Photo by Bryan Thomas/Getty Images(WASHINGTON) -- In remarks made to the Council on Foreign Relations on Monday, Director of National Intelligence James Clapper seemed to question the investigation launched by the Russian government into the death of Boris Nemtsov, an opponent to Russian President Vladimir Putin, last week.Asked about the possibility that Putin and his allies had perpetrated the killing, Clapper said that such talk was "an obvious theory." The DNI noted that "there are some Russian Kremlin officials who have suggested we did it, just to create hate and discontent in the political fabric of Russia."Clapper said U.S. intelligence did not have any insight into who committed the murder. "I would venture the history has been we never do find out," he said, adding, "I'm sure that Putin himself is going to investigate."Follow @ABCNewsRadio !function(d,s,id){var js,fjs=d.getElementsByTagName(s)[0];if(!d.getElementById(id)){js=d.createElement(s);js.id=id;js.src="http://platform.twitter.com/widgets.js";fjs.parentNode.insertBefore(js,fjs);}}(document,"script","twitter-wjs");Copyright © 2015, ABC Radio. All rights reserved.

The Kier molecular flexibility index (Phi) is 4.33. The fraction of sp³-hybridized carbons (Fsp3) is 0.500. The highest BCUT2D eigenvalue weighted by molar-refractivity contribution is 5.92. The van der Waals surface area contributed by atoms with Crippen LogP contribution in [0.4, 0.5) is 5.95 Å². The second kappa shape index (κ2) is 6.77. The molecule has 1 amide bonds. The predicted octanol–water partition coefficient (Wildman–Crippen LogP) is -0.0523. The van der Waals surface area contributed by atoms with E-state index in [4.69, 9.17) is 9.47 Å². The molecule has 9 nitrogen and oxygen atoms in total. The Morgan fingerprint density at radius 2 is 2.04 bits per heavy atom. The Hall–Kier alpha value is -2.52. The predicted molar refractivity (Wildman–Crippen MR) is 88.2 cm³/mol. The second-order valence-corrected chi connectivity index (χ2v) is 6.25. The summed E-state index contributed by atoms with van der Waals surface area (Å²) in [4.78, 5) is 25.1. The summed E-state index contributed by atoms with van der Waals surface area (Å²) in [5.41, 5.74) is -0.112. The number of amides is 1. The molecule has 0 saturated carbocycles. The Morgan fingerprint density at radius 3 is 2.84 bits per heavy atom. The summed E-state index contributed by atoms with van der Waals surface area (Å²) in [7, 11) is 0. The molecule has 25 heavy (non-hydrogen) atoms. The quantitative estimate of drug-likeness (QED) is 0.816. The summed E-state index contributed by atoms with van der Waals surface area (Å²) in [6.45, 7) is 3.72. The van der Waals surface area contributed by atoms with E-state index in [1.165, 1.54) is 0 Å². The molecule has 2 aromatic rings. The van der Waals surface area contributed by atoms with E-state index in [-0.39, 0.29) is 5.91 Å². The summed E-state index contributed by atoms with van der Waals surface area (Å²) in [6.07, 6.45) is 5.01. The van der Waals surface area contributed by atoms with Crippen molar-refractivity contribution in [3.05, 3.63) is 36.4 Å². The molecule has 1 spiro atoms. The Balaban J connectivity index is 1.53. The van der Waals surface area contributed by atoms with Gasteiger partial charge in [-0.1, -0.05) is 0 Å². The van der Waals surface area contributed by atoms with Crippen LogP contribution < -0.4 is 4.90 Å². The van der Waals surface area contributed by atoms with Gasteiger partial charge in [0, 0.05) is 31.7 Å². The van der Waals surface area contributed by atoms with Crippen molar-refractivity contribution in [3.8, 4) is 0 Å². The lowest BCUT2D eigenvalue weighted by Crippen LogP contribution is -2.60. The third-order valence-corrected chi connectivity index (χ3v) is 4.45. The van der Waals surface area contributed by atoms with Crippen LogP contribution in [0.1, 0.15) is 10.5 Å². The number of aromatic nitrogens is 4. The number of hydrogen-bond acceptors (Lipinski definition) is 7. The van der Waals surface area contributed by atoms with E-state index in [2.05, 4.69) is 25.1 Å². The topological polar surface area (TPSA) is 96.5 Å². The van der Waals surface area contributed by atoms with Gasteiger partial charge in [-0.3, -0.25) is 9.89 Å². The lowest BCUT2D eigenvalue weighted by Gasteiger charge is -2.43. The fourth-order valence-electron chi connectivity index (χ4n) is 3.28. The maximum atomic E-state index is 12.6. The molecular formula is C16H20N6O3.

On Iran, a Question of Whether Obama and Netanyahu Really Have the Same Goal